You are here

KAPS Biotech: A novel biomarker to improve prostate cancer diagnosis

Award Information
Agency: Department of Health and Human Services
Branch: National Institutes of Health
Contract: 4R42MD013412-02
Agency Tracking Number: R42MD013412
Amount: $495,303.00
Phase: Phase II
Program: STTR
Solicitation Topic Code: 102
Solicitation Number: PA17-303
Timeline
Solicitation Year: 2017
Award Year: 2020
Award Start Date (Proposal Award Date): 2020-06-01
Award End Date (Contract End Date): 2023-05-31
Small Business Information
5800 SHERIDAN DR
Williamsville, NY 14221-5810
United States
DUNS: 080083852
HUBZone Owned: No
Woman Owned: No
Socially and Economically Disadvantaged: Yes
Principal Investigator
 WILLIE UNDERWOOD
 (716) 845-3389
 willie.underwood@roswellpark.org
Business Contact
 KAILASH CHADHA
Phone: (716) 465-1173
Email: kailash.chadha@gmail.com
Research Institution
 ROSWELL PARK CANCER INSTITUTE CORP
 
ELM & CARLTON STREETS
BUFFALO, NY 14263-0001
United States

 Domestic nonprofit research organization
Abstract

Abstract
Prostate cancer (CaP) is the most common non-skin cancer in men and third most common cause of cancer
deaths in men. Black men experience a higher burden of incidence and mortality from CaP compared to White
men. The Prostate-Specific Antigen (PSA) test, a commonly used biomarker for early diagnosis and
management of CaP, cannot alone accurately predict the presence of CaP, its aggressiveness, or the risk of
post-treatment recurrence. The widespread use of PSA testing in CaP screening is controversial partially
because patients with benign enlargement of the prostate often have elevated levels of PSA and many men
with diagnosed CaP have a normal PSA. Consequently, a search for more effective prostate tumor biomarkers
is overdue. KAPS Biotech’s preliminary studies show that concurrent measurements of the levels of serum
cytokines such as IL-8, TNF-α, and sTNF-R1 (KAPS biomarker) provide a significant advantage as a CaP
biomarker over PSA measurements alone in differentiating men with CaP from men without CaP. However,
these preliminary studies were carried out on a small sample and essentially contained no Black men. The
central hypothesis of this proposal is that both Black and White men with CaP have altered circulating
levels of KAPS biomarker compared to men without CaP. Further, the extent to which these levels are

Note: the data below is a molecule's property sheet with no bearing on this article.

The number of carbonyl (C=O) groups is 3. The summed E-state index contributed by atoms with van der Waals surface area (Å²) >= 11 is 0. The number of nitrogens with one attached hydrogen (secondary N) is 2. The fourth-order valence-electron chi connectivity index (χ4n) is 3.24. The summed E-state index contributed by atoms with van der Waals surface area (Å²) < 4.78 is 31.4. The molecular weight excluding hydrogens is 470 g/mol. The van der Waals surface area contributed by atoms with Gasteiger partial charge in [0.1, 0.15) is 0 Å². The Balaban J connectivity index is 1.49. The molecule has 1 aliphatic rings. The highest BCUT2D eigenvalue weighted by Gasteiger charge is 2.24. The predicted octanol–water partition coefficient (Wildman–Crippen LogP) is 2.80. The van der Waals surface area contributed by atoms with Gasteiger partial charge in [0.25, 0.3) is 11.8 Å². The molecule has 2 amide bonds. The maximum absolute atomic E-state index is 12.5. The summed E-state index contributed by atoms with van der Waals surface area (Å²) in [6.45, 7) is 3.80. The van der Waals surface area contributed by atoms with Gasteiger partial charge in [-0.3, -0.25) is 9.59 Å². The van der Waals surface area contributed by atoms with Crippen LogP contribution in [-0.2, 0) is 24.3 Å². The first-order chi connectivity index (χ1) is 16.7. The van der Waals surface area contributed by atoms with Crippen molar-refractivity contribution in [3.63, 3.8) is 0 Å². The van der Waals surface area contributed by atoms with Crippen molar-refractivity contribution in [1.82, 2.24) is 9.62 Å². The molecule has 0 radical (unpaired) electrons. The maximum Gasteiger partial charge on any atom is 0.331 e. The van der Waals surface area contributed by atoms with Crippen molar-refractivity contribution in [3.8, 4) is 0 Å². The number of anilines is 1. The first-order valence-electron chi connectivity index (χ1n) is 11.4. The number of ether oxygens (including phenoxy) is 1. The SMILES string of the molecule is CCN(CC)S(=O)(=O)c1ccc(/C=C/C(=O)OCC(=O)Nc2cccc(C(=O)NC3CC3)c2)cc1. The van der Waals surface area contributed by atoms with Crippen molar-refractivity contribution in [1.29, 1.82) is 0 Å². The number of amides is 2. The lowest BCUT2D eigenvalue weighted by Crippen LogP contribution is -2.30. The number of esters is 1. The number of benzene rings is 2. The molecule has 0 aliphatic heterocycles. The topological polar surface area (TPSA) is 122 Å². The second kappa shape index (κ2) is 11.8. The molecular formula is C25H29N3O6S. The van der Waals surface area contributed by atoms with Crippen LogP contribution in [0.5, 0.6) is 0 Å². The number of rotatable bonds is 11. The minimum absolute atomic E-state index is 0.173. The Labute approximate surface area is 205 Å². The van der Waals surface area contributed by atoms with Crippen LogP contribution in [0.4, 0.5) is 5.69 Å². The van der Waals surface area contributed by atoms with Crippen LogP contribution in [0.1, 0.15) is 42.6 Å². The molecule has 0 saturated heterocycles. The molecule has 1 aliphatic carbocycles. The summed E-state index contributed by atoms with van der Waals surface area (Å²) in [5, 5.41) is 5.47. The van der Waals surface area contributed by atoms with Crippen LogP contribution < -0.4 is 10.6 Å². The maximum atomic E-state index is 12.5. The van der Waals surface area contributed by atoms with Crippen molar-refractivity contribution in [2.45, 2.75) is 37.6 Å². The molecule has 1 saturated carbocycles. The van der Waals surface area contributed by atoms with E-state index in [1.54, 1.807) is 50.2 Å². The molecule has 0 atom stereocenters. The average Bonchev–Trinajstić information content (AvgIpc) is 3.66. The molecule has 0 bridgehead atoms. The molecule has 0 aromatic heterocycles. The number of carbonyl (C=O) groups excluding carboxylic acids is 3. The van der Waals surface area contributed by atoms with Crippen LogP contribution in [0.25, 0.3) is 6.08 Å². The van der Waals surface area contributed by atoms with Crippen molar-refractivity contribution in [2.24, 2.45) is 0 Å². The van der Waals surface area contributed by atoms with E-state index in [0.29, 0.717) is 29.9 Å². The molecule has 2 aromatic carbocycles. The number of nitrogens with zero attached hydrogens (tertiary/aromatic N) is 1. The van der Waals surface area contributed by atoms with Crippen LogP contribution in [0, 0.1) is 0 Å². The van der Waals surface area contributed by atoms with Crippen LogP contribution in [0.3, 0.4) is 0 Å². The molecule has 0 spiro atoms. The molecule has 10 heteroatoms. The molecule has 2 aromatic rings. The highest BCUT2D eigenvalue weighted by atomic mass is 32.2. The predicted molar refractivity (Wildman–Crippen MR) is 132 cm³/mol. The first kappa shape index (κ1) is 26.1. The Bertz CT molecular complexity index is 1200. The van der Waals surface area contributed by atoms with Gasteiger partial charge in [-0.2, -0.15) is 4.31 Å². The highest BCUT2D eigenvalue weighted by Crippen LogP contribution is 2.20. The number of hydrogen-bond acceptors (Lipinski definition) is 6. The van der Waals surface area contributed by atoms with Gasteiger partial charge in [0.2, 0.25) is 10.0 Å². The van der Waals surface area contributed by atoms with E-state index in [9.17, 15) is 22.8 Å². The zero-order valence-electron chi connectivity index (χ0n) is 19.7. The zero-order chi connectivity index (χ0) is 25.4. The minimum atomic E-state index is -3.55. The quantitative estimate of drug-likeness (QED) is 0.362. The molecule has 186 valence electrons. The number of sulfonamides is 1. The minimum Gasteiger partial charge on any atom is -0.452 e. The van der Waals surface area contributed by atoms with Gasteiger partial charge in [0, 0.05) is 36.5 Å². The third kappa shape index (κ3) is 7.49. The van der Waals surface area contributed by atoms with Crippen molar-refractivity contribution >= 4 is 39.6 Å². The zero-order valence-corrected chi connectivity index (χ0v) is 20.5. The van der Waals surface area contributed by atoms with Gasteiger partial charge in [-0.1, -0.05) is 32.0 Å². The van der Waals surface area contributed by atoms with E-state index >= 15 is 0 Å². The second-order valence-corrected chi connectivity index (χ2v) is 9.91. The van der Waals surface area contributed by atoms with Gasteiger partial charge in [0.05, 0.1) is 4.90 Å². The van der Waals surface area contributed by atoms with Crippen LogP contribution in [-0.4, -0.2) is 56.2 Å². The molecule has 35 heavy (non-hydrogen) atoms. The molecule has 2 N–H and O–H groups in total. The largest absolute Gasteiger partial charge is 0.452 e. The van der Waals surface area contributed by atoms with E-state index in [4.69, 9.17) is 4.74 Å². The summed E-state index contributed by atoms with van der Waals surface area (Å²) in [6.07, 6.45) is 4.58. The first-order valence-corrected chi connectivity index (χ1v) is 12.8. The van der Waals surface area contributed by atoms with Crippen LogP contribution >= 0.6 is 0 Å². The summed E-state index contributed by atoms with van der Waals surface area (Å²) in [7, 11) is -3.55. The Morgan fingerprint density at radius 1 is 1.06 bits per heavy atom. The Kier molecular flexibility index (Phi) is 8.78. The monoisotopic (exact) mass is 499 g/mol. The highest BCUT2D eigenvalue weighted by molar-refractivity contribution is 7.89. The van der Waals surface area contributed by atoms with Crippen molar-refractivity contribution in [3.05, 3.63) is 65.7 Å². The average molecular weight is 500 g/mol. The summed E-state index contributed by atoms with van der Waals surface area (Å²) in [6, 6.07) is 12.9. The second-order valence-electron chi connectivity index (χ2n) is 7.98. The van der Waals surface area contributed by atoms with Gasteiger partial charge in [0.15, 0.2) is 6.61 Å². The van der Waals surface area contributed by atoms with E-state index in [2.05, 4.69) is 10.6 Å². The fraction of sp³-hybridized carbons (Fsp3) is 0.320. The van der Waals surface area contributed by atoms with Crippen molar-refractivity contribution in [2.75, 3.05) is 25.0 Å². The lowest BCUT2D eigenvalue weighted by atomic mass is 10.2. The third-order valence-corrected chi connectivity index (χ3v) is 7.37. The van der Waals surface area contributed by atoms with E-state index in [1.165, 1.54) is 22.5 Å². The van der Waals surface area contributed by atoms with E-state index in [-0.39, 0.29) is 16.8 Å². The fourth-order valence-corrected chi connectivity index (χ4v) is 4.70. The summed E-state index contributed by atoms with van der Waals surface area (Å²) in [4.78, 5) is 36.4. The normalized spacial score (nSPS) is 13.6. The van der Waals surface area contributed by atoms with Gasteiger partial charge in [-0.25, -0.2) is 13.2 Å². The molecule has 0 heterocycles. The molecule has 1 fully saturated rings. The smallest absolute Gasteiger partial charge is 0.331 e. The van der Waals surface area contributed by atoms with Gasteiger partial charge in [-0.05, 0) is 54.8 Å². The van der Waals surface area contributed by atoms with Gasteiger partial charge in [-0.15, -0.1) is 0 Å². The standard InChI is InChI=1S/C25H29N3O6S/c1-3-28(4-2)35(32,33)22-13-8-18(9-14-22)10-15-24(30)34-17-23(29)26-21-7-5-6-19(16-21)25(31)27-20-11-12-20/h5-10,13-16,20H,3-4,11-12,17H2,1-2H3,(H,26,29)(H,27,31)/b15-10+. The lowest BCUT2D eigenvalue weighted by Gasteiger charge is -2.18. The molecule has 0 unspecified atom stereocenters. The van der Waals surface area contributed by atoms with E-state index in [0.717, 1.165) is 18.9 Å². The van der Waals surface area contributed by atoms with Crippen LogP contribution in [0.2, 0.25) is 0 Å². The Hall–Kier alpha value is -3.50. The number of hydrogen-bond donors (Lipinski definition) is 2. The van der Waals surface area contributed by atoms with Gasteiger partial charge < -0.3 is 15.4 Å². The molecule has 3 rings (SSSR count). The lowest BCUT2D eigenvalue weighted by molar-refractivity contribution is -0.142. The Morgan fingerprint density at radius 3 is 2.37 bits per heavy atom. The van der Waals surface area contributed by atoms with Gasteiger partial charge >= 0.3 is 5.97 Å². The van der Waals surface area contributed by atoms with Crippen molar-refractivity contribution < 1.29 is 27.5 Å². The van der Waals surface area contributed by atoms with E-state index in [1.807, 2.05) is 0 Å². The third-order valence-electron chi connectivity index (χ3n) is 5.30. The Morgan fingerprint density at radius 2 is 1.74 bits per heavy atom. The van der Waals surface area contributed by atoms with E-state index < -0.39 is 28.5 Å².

altered will vary according to CaP risk factors and can be used as a tool to improve the early detection
of CaP and CaP treatment decision-making. Due to the reported significant racial differences in the
diagnoses of and mortality from CaP, future CaP biomarker studies should include a racially diverse sample of
men, especially Black men. Therefore, newly developed biomarkers must be validated in a robust and racially
diverse population of men to improve the specificity of CaP diagnosis and to better inform CaP treatment
decision making. To test the central hypothesis, this Fast Track proposal proposes the following specific aims:
Phase I: A small, one-year prospective proof-of-principle study to determine whether KAPS biomarker
(concurrent measurements of IL-8, TNF-α, and sTNFR1) can distinguish those with CaP from those without
CaP among Black and White men.
Phase II: A large, prospective cohort study to address the following aims:1. Determine whether KAPS biomarker can prospectively distinguish those with CaP from those withoutCaP among a large sample of Black and White men.2. Determine whether KAPS biomarker can prospectively distinguish men with high-risk CaP from thosewith indolent CaP among a large sample of Black and White men with CaP.Narrative
The Prostate-Specific Antigen (PSA) test is currently the most commonly used prostate cancer biomarker. The
PSA test has a 70% false positive and 30% false negative rate, meaning that, each year in the United States,
approximately 700,000 men undergo unnecessary prostate biopsies and more than a million men are
overtreated for prostate cancer. KAPS biomarker (which measures three relevant biomarkers at the same time)
outperforms the PSA test both in detecting prostate cancer and in differentiating between high- and low-risk
prostate cancers.

* Information listed above is at the time of submission. *

US Flag An Official Website of the United States Government